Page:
The Steelers and NFL are in a no-win situation right now when it comes what will happen on game days when the national anthem is played. If they kneel or protest in any way, some fans will criticize them for it. If they don't do any kind of protest, other fans will criticize them for not taking a stance.
It's a true case of damned if you do, damned if you don't.
It's already started on social media. When Mike Tomlin announced Tuesday he and the organization would support the players in whatever it is they decide to do, some people immediately stated they wouldn't watch if the Steelers did something -- regardless what it might be.
"We spend a lot of group time talking about the ongoing issues, talking about the platform that they have and how to best utilize it, how to do so thoughtfully," Tomlin told us on a Zoom call with reporters. "Our position is simple: We are going to support our players and their willingness to partake in this, whether it is statements or actions. You guys know my feelings, I have stated them in the past. Statements are good, but impact is better. Particularly long-term impact. All that we ask is whatever it is that they say and do, they do so thoughtfully, and they do with class."
Tomlin is in a particularly tough situation. He's the longest-tenured Black head coach in the NFL and one of just four minority coaches overall. He supports issues on equality. Always has. But he also doesn't make it the centerpiece of everything he does. In fact, when the Steelers stayed in the tunnel as a team in 2017 in Chicago, with the team getting separated from Alejandro Villanueva, who was the only player visible while the anthem played that day, Tomlin and his coaching staff were at midfield, hats in hands.
That doesn't mean he doesn't care about the issues of minorities. He's the father to three children. He most certainly wants a better life for them. But he's also essentially the CEO of the Steelers. And he sees a difference in this situation, where the dialogue has taken place in the offseason, as opposed to what happened in 2017, when everything was coming to a head a few weeks into a season.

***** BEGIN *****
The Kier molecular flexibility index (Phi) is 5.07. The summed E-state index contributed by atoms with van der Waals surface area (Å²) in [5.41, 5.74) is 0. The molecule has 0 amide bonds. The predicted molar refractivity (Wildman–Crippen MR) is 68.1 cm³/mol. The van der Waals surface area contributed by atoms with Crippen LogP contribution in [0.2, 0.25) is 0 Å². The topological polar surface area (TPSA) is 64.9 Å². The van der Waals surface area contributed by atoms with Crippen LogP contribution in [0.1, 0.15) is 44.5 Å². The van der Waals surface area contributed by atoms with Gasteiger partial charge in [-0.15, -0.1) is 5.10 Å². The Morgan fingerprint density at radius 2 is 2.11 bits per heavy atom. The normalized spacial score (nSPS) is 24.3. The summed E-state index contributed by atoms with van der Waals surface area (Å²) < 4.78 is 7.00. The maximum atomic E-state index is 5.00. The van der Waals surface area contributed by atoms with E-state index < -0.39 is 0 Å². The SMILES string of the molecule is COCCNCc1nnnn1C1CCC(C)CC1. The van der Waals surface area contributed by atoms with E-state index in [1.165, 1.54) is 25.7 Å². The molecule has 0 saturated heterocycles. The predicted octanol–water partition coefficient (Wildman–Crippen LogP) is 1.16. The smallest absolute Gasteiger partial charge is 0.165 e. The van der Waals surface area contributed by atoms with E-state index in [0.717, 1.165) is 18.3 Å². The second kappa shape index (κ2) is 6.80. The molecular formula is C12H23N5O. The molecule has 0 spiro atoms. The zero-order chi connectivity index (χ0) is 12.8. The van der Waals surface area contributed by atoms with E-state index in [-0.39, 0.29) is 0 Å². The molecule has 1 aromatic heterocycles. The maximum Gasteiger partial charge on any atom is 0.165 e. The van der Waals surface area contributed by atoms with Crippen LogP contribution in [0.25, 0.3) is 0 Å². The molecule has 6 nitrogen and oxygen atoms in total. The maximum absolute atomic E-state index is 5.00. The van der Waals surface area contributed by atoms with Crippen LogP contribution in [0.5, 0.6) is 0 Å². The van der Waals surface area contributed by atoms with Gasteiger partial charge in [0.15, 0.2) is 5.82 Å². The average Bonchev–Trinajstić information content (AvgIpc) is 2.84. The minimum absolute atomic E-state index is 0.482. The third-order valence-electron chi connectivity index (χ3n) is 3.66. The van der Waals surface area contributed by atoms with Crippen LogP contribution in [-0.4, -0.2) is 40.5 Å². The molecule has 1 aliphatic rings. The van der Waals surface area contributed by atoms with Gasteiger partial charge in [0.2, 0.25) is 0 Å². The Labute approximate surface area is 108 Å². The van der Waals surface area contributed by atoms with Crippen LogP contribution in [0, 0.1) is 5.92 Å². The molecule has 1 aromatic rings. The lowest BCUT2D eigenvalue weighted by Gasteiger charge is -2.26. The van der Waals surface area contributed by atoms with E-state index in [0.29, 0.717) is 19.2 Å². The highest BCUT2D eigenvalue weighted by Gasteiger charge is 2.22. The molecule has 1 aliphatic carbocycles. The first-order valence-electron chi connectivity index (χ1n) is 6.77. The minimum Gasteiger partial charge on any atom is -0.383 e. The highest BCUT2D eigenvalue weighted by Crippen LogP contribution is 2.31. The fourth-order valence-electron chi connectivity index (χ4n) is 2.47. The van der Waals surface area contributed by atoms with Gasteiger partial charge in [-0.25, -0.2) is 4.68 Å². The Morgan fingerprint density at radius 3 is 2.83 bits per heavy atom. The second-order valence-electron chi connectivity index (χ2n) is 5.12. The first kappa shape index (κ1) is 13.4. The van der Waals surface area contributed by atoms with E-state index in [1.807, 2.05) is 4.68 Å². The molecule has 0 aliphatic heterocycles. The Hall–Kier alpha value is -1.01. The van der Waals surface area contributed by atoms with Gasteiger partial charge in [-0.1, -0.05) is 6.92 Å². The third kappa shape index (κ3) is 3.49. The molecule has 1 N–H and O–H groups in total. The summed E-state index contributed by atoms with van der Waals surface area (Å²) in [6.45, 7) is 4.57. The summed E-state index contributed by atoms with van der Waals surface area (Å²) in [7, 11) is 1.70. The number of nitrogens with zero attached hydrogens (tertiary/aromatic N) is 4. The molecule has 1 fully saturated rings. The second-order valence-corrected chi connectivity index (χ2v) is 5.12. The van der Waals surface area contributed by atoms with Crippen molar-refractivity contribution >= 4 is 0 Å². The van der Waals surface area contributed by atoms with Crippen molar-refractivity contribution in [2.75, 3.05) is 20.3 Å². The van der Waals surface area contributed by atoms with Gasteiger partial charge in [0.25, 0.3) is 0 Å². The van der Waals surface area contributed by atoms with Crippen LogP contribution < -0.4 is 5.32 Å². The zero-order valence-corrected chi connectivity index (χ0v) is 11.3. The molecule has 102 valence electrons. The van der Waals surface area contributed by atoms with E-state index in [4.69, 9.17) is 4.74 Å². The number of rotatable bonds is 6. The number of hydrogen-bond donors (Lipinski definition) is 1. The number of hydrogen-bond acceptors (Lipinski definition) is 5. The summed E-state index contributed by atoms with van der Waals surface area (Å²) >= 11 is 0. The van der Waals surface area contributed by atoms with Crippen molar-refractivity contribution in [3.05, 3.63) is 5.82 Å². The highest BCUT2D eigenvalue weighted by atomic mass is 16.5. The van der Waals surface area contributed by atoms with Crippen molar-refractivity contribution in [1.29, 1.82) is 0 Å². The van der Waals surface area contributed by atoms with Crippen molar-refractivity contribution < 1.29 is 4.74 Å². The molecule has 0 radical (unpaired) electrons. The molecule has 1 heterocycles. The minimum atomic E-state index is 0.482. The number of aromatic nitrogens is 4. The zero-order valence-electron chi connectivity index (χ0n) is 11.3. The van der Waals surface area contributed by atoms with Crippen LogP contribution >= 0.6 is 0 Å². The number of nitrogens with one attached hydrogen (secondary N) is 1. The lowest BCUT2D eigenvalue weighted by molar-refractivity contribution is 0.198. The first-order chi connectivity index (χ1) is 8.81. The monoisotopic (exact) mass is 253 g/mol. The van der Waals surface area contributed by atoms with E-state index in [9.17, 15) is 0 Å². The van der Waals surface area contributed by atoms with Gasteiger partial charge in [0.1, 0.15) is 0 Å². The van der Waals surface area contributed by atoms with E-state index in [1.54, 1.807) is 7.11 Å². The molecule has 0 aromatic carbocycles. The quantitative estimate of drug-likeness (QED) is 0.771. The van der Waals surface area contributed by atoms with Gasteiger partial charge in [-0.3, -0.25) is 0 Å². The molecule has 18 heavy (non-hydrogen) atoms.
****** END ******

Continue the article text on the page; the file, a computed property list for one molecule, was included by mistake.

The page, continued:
The Steelers never had a single player kneel during the anthem. They attempted to make a statement as a team -- by staying out of the spotlight and refusing to be used as a pawn -- and it backfired on them because the team was separated from Villanueva by a Play-60 flag crew coming off the field.
This time is different. They've had time to have frank discussions.
"A lot of the things that occurred in 2017 transpired in the midst of our journey that is our season," Tomlin said. "Our focus is different. The amount of time that you have to give to non-football things is different. The timeliness of this from an offseason perspective allowed us to really unearth some discussions and take our time and not be concerned about time as a factor as it related to those discussions, so it made it very different."
In a no-win situation, they might as well stand up for what's right and let the chips fall where they may.
• Honestly, if I were running the NFL -- and thank goodness I'm not -- I'd do one of two things: I'd either tell teams to stay in the locker room during the anthem if there are fans in the stadium to hear it. Or, I'd just not play it at all.
Players used to stay in the locker room during the anthem in the pre-911 days. In fact, it was mandated at the time. It wasn't until after 911 happened that the NFL told players to be on the field for the anthem.
Prior to World War II, the anthem wasn't played at every sporting event -- only the special ones. The World Series. The Olympics.
I get it. I'm as patriotic as anyone. But do we really need to play the anthem at every sporting event from pee wee football games to the NFL? How many times has a mockery been made of the song because it's heard so often?
Who can forget Rosanne Barr's rendition? Or Carl Lewis? Or fans in the Baltimore area saying "Os" in unison and not referring to the song but the baseball team? Or fans in Kansas City saying in unison, "Chiefs," instead of home of the brave at the end of the song? Or countless other singers bastardizing the song trying to show off their range, making it all about them than about the song itself and what it's supposed to represent?
Let's not pretend the anthem is some kind of sacred song that is treated as such in every venue. Look around the stands the next time it's played and tell me everyone is standing at attention.
It's been played so often in this country that it's taken for granted. It's been made not special because we have played it so often.